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New club looks to push neuroscience program


“The brain is the most important organ in the entire body and we haven’t even scratched the surface about what we know about it,” Carrie Curtis, president of the University of Maine’s new Neuroscience Club, said.

At UMaine, there are various students and faculty interested in neuroscience. However, they’re spread out across a variety of disciplines, such as biology and psychology.

Kristy Townsend, assistant professor of neurobiology, formed the club with three goals in mind: to unite people across disciplines interested in neuroscience, to help students develop professionally and to become involved in outreach events.

“We’re all interested in how the brain works,” Theresa Wood, vice president of the club, said. “For myself, I want to learn more about how I can pursue a career in neuroscience.”

UMaine currently has a neuroscience minor, which a few of the club members have declared. However, some said they would prefer to make it their major if it was available.

“I’m a biology major because there isn’t a neuroscience major,” Chris Carey, the group’s treasurer, said. Carey hopes to advocate for more neuroscience programming.

In terms of outreach, the club is already planning to attend the Maine Science Festival March 18-20 in Bangor. The group plans to set up a table where they will explain how optical illusions work.

“People think optical illusions are fun,” Townsend said. “It’s a good segue into neuroscience.”

In addition to their involvement in the Maine Science Festival, the group has plans to discuss various topics in neuroscience and to assist one another in career planning. However, because the group is so new, what it will become is entirely up to its members.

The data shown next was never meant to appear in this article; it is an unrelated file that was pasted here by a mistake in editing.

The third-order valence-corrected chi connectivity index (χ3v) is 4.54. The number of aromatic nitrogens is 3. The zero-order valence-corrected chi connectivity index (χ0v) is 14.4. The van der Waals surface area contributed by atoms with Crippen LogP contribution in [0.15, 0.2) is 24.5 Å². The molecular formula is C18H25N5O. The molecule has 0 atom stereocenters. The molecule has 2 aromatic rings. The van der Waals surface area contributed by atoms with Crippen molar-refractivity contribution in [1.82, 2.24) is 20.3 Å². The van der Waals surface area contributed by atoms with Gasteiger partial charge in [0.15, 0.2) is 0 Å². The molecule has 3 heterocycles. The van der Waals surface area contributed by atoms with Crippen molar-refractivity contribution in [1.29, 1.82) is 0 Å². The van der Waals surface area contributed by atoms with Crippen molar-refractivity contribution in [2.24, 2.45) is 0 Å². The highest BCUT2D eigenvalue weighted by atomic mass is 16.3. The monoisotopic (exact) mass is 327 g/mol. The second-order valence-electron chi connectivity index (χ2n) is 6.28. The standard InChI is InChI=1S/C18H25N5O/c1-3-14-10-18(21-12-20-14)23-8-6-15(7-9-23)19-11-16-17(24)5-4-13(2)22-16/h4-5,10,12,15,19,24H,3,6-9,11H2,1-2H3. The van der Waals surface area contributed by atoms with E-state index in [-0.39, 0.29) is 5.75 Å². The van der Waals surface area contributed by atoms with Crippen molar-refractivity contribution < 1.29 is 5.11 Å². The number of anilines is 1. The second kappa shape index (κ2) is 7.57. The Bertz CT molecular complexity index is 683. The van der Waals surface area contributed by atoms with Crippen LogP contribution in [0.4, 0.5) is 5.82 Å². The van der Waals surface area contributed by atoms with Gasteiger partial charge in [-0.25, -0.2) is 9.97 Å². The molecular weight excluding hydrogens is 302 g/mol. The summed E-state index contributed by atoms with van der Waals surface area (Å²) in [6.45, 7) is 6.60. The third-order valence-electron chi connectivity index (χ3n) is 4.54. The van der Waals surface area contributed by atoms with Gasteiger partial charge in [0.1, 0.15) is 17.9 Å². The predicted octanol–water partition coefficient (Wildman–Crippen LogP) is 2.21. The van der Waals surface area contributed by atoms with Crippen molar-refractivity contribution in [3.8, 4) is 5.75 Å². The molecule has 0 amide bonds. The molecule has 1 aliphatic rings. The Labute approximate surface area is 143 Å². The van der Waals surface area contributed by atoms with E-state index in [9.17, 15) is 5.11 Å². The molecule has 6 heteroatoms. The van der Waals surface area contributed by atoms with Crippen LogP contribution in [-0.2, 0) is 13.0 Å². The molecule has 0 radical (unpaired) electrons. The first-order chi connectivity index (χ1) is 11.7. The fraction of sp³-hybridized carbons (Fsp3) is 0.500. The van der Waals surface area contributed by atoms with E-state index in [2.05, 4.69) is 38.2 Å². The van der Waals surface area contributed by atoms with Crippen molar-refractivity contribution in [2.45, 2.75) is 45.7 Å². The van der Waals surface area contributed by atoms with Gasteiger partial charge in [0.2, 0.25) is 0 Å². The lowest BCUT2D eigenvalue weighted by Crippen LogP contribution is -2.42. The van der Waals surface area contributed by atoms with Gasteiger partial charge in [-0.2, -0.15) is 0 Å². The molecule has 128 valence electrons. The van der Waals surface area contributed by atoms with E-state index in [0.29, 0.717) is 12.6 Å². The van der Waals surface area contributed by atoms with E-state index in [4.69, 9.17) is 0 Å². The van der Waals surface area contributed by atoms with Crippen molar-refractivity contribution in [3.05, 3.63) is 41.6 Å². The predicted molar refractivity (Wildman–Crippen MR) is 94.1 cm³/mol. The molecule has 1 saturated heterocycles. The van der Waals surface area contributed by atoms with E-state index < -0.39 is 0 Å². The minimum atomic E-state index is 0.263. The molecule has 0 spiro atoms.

The prospect of learning about a topic they’re passionate about outside of a classroom setting is exciting for club members.

“It’s so much easier to learn from peers than to learn in class,” Wood said.

At one point, the meeting’s conversation drifted towards wondering where the group could obtain a brain for dissection.

“I’d like to see this become what people want it to become,” Curtis, who urged members to email her with any topics of interest, said.

Curtis has been working in the Townsend Lab as a work-study employee for over a year, which is how she landed the opportunity to become the club’s president. She’s currently in a four plus program that is new to the biology department, in which she’ll begin working on her masters during her senior year.

“If anyone’s even slightly interested in neuroscience or how the brain works, I want this to be a place where they can discuss and learn about what they want about the brain,” Curtis said. “There are so many things that people are just like, ‘I don’t know how this works,’ and I want us to be able to find out about that.”

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